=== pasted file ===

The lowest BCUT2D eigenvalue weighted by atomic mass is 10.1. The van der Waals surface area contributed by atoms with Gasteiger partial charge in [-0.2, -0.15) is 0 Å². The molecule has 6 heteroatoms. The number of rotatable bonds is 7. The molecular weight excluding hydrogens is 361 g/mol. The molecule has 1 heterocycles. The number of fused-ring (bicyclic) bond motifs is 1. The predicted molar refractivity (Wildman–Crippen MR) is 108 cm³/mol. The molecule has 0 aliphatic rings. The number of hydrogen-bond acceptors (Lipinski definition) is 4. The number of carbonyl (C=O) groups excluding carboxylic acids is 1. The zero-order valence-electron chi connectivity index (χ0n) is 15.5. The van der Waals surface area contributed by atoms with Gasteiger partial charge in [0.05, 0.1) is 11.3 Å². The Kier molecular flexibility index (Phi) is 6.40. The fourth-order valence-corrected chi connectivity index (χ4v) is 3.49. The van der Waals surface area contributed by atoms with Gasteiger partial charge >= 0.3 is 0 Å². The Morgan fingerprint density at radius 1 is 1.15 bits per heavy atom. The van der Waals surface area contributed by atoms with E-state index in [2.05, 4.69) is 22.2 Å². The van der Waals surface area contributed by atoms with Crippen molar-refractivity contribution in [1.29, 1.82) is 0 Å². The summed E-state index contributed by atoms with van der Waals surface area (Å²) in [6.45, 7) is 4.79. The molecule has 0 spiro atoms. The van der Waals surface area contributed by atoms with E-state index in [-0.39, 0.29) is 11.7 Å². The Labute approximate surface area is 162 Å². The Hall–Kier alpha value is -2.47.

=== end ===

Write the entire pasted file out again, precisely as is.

The lowest BCUT2D eigenvalue weighted by atomic mass is 10.1. The van der Waals surface area contributed by atoms with Gasteiger partial charge in [-0.2, -0.15) is 0 Å². The molecule has 6 heteroatoms. The number of rotatable bonds is 7. The molecular weight excluding hydrogens is 361 g/mol. The molecule has 1 heterocycles. The number of fused-ring (bicyclic) bond motifs is 1. The predicted molar refractivity (Wildman–Crippen MR) is 108 cm³/mol. The molecule has 0 aliphatic rings. The number of hydrogen-bond acceptors (Lipinski definition) is 4. The number of carbonyl (C=O) groups excluding carboxylic acids is 1. The zero-order valence-electron chi connectivity index (χ0n) is 15.5. The van der Waals surface area contributed by atoms with Gasteiger partial charge in [0.05, 0.1) is 11.3 Å². The Kier molecular flexibility index (Phi) is 6.40. The fourth-order valence-corrected chi connectivity index (χ4v) is 3.49. The van der Waals surface area contributed by atoms with Gasteiger partial charge >= 0.3 is 0 Å². The Morgan fingerprint density at radius 1 is 1.15 bits per heavy atom. The van der Waals surface area contributed by atoms with E-state index in [2.05, 4.69) is 22.2 Å². The van der Waals surface area contributed by atoms with Crippen molar-refractivity contribution in [1.29, 1.82) is 0 Å². The summed E-state index contributed by atoms with van der Waals surface area (Å²) in [6.45, 7) is 4.79. The molecule has 0 spiro atoms. The van der Waals surface area contributed by atoms with E-state index in [-0.39, 0.29) is 11.7 Å². The Labute approximate surface area is 162 Å². The Hall–Kier alpha value is -2.47.